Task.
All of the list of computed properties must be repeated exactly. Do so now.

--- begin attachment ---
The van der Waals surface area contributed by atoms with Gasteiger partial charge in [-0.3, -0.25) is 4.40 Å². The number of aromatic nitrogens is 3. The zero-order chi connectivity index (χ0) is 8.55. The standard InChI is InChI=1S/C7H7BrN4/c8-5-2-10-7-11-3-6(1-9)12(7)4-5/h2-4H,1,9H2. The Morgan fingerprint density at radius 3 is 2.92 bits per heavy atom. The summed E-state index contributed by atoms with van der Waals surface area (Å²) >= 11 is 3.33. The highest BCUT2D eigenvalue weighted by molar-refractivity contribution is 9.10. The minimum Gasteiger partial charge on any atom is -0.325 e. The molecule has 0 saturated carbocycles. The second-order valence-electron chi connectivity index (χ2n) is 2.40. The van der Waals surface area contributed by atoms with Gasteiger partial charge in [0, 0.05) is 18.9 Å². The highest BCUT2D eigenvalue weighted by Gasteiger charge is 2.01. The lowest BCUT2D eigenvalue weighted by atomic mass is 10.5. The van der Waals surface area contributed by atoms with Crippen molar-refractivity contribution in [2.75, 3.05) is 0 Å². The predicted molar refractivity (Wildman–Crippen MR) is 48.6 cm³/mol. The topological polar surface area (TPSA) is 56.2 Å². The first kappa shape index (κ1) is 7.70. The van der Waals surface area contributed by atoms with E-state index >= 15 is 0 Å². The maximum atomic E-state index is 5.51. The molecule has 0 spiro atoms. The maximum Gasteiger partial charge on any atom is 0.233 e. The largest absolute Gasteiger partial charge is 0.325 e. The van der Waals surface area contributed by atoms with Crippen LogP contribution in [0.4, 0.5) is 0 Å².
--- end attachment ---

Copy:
The van der Waals surface area contributed by atoms with Gasteiger partial charge in [-0.3, -0.25) is 4.40 Å². The number of aromatic nitrogens is 3. The zero-order chi connectivity index (χ0) is 8.55. The standard InChI is InChI=1S/C7H7BrN4/c8-5-2-10-7-11-3-6(1-9)12(7)4-5/h2-4H,1,9H2. The Morgan fingerprint density at radius 3 is 2.92 bits per heavy atom. The summed E-state index contributed by atoms with van der Waals surface area (Å²) >= 11 is 3.33. The highest BCUT2D eigenvalue weighted by molar-refractivity contribution is 9.10. The minimum Gasteiger partial charge on any atom is -0.325 e. The molecule has 0 saturated carbocycles. The second-order valence-electron chi connectivity index (χ2n) is 2.40. The van der Waals surface area contributed by atoms with Gasteiger partial charge in [0, 0.05) is 18.9 Å². The highest BCUT2D eigenvalue weighted by Gasteiger charge is 2.01. The lowest BCUT2D eigenvalue weighted by atomic mass is 10.5. The van der Waals surface area contributed by atoms with Crippen molar-refractivity contribution in [2.75, 3.05) is 0 Å². The predicted molar refractivity (Wildman–Crippen MR) is 48.6 cm³/mol. The topological polar surface area (TPSA) is 56.2 Å². The first kappa shape index (κ1) is 7.70. The van der Waals surface area contributed by atoms with E-state index >= 15 is 0 Å². The maximum atomic E-state index is 5.51. The molecule has 0 spiro atoms. The maximum Gasteiger partial charge on any atom is 0.233 e. The largest absolute Gasteiger partial charge is 0.325 e. The van der Waals surface area contributed by atoms with Crippen LogP contribution in [0.4, 0.5) is 0 Å².